In 1972, Dean Kelley wrote Why Conservative Churches are Growing: A Study in Sociology of Religion. Kelley argued that the churches that are growing, and would continue to grow, are those that:

  • Bear active witness to faith
  • Stress the primacy of worship
  • Make religious instruction primary.

So, what are Orthodox Judaism and evangelical Christianity doing right?

  • They bear active witness to faith. Both Orthodox Jews and evangelical Christians say that religion is very important in their lives (83% and 86% respectively), as opposed to only one fifth of other US Jews.
  • They stress the primacy of worship. Three quarters of both groups reported attending religious services at least once a month.
  • They make religious instruction primary. Hence, the growth of Christian educational institutions and the fact that most Orthodox Jews put a high premium on Jewish education for their children.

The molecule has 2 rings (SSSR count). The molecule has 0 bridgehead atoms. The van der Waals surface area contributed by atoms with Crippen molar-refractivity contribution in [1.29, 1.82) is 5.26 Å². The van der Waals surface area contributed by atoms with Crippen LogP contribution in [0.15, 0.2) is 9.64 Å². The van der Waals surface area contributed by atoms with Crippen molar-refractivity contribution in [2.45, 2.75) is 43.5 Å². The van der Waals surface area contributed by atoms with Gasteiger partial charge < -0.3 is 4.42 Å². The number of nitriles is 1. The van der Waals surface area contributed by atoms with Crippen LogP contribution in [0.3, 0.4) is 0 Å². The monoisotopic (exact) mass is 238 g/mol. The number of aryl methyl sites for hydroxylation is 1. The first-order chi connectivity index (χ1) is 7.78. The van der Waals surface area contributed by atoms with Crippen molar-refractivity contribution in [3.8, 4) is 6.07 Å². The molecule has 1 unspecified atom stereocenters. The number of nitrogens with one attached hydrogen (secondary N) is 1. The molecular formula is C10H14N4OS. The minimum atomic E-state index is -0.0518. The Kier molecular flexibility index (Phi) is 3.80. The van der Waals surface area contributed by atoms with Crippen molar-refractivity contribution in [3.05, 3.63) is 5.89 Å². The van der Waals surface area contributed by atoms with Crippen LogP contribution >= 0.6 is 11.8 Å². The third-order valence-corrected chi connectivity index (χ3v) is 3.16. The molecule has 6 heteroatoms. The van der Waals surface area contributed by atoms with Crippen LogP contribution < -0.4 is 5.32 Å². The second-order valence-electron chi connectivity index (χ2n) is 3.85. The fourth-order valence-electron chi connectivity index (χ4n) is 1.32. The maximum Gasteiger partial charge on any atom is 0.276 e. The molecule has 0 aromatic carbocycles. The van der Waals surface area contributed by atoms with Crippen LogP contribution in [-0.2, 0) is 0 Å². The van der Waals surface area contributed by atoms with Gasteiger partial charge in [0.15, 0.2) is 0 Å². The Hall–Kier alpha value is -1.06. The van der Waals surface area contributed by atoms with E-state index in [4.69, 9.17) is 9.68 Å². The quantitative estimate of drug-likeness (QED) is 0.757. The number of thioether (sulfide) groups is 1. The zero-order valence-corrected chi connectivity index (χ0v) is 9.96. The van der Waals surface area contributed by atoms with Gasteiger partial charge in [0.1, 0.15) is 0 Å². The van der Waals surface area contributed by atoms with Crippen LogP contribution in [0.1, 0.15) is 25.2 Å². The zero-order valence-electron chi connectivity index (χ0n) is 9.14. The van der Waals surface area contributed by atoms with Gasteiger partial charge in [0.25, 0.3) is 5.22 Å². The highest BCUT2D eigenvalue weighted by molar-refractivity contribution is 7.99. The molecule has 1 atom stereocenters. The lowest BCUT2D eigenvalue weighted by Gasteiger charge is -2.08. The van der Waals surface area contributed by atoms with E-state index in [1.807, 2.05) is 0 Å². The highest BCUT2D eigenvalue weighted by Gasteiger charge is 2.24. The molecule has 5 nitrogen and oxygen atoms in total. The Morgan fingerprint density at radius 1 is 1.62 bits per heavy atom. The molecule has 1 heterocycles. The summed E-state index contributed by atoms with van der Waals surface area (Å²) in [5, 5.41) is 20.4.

Therefore, if non-Orthodox Judaism intends to grow, it will have to engage in several transformative actions — actions that it could easily crib from their Orthodox cousins.

  • Talk about God. It’s not about preaching or teaching a Jewish catechism of what Jews “should” believe. It’s about starting the conversation about what Jews can believe. Every prayer in Jewish liturgy is a theological and historical gem. People are curious about those prayers, and what they might say to their lives. Let people ask questions during the prayer service. Deal with their struggles. Teach them what Jews have believed, and continue to believe.
  • Encourage a culture where entire families go to synagogue together. I have consistently noticed this happening, both in Christian churches and in Orthodox synagogues. I have seen parents in synagogue with tallitot (prayer shawls) wrapped around their kids. If that sounds corny, so be it. Perhaps it’s the kind of “corny” that we need.
  • Encourage Jewish day school education — community schools, Schechter schools, Reform day schools. It turns out that there is actually an uptick in the number of Jewish families who are choosing day schools.